This week’s “Talk on Tolkien” video comes from Oklahoma State University, where Janet Brennan Croft gave a presentation last November about Tolkien’s life and how his war experiences are reflected in his fiction. Croft is the author of War and the Works of J.R.R. Tolkien, which was published in 2004 and won the Mythopoeic Scholarship Award in Inklings Studies in 2005. She is one of a number of critics, such as Tom Shippey and John Garth, who discuss ways in which Tolkien can be seen as a war writer.
Croft’s talk covers aspects of Tolkien’s life including his experiences as a soldier in the First World War and as a parent with sons in the Second World War.
I thought it might be interesting to compare George R.R. Martin’s views on war and on Tolkien. The following is an excerpt from a Rolling Stone interview by Mikal Gilmore, published on April 23, 2014. You can read the full interview here.
In the interview, Martin talks about how his objection to the Vietnam War influenced his writing of characters. If Tolkien had been writing The Lord of the Rings throughout the Vietnam War, do you think his characters might have turned out differently? The peace movement was very visible in the 1960s, and Tolkien’s work was widely read by many who participated in the anti-war protests. Were you one of them? Any observations to make about that time and how Tolkien’s work was received? (Please keep in mind that all comments should be respectful towards different political views).
We talked earlier about your unwillingness to fight in Vietnam. The Ice and Fire books are shot through with the horrors of war. As Ygritte says to Jon Snow, “We’re just soldiers in their armies, and there’s plenty more to carry on if we go down.”
It’s true in virtually all wars through history. Shakespeare refers to it, in those great scenes in Henry V, where King Hal is walking among the men, before the Battle of Agincourt, and he hears the men complaining. “Well, I hope his cause is just, because a lot of us are going to die to make him king of France.” One of the central questions in the book is Varys’ riddle: The rich man, the priest and the king give an order to a common sellsword. Each one says kill the other two. So who has the power? Is it the priest, who supposedly speaks for God? The king, who has the power of state? The rich man, who has the gold? Of course, doesn’t the swordsman have the power? He’s the one with the sword – he could kill all three if he wanted. Or he could listen to anyone. But he’s just the average grunt. If he doesn’t do what they say, then they each call other swordsmen who will do what they say. But why does anybody do what they say? This is the fundamental mystery of power and leadership and war through all history. Going back to Vietnam, for me the cognitive dissonance came in when I realized that Ho Chi Minh actually wasn’t Sauron. Do you remember the poster during that time? WHAT IF THEY GAVE A WAR AND NOBODY CAME? That’s one of the fundamental questions here. Why did anybody go to Vietnam? Were the people who went more patriotic? Were they braver? Were they stupider? Why does anybody go? What’s all this based on? It’s all based on an illusion: You go because you’re afraid of what will happen if you don’t go, even if you don’t believe in it. But where do these systems of obedience come from? Why do we recognize power instead of individual autonomy? These questions are fascinating to me. It’s all this strange illusion, isn’t it?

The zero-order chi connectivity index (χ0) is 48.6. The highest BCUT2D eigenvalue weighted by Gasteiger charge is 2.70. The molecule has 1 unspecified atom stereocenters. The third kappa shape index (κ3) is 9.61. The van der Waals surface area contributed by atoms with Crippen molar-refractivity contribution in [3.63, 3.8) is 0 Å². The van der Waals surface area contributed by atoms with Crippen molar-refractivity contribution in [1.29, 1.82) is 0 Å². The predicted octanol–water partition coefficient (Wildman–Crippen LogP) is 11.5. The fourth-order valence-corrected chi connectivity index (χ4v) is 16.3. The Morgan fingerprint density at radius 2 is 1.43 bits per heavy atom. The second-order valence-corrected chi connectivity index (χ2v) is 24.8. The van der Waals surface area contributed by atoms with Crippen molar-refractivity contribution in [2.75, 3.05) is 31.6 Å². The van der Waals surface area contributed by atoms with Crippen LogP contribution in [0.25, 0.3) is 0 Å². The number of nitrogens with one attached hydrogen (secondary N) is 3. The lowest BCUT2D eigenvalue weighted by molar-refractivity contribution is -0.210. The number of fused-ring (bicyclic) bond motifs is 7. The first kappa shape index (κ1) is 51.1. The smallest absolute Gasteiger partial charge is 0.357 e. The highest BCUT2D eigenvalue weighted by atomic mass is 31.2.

You’re a congenial man, yet these books are incredibly violent. Does that ever feel at odds with these views about power and war?
The war that Tolkien wrote about was a war for the fate of civilization and the future of humanity, and that’s become the template. I’m not sure that it’s a good template, though. The Tolkien model led generations of fantasy writers to produce these endless series of dark lords and their evil minions who are all very ugly and wear black clothes. But the vast majority of wars throughout history are not like that. World War I is much more typical of the wars of history than World War II – the kind of war you look back afterward and say, “What the hell were we fighting for? Why did all these millions of people have to die? Was it really worth it to get rid of the Austro-Hungarian Empire, that we wiped out an entire generation, and tore up half the continent? Was the War of 1812 worth fighting? The Spanish-American War? What the hell were these people fighting for?”
There’s only a few wars that are really worth what they cost. I was born three years after the end of World War II. You want to be the hero. You want to stand up, whether you’re Spider-Man fighting the Green Goblin, or the American saving the world from the Nazis. It’s sad to say, but I do think there are things worth fighting for. Men are still capable of great heroism. But I don’t necessarily think there are heroes. That’s something that’s very much in my books: I believe in great characters. We’re all capable of doing great things, and of doing bad things. We have the angels and the demons inside of us, and our lives are a succession of choices. Look at a figure like Woodrow Wilson, one of the most fascinating presidents in American history. He was despicable on racial issues. He was a Southern segregationist of the worst stripe, praising D.W. Griffith and The Birth of a Nation. He effectively was a Ku Klux Klan supporter. But in terms of foreign affairs, and the League of Nations, he had one of the great dreams of our time. The war to end all wars – we make fun of it now, but God, it was an idealistic dream. If he’d been able to achieve it, we’d be building statues of him a hundred feet high, and saying, “This was the greatest man in human history: This was the man who ended war.” He was a racist who tried to end war. Now, does one cancel out the other? Well, they don’t cancel out the other. You can’t make him a hero or a villain. He was both. And we’re all both.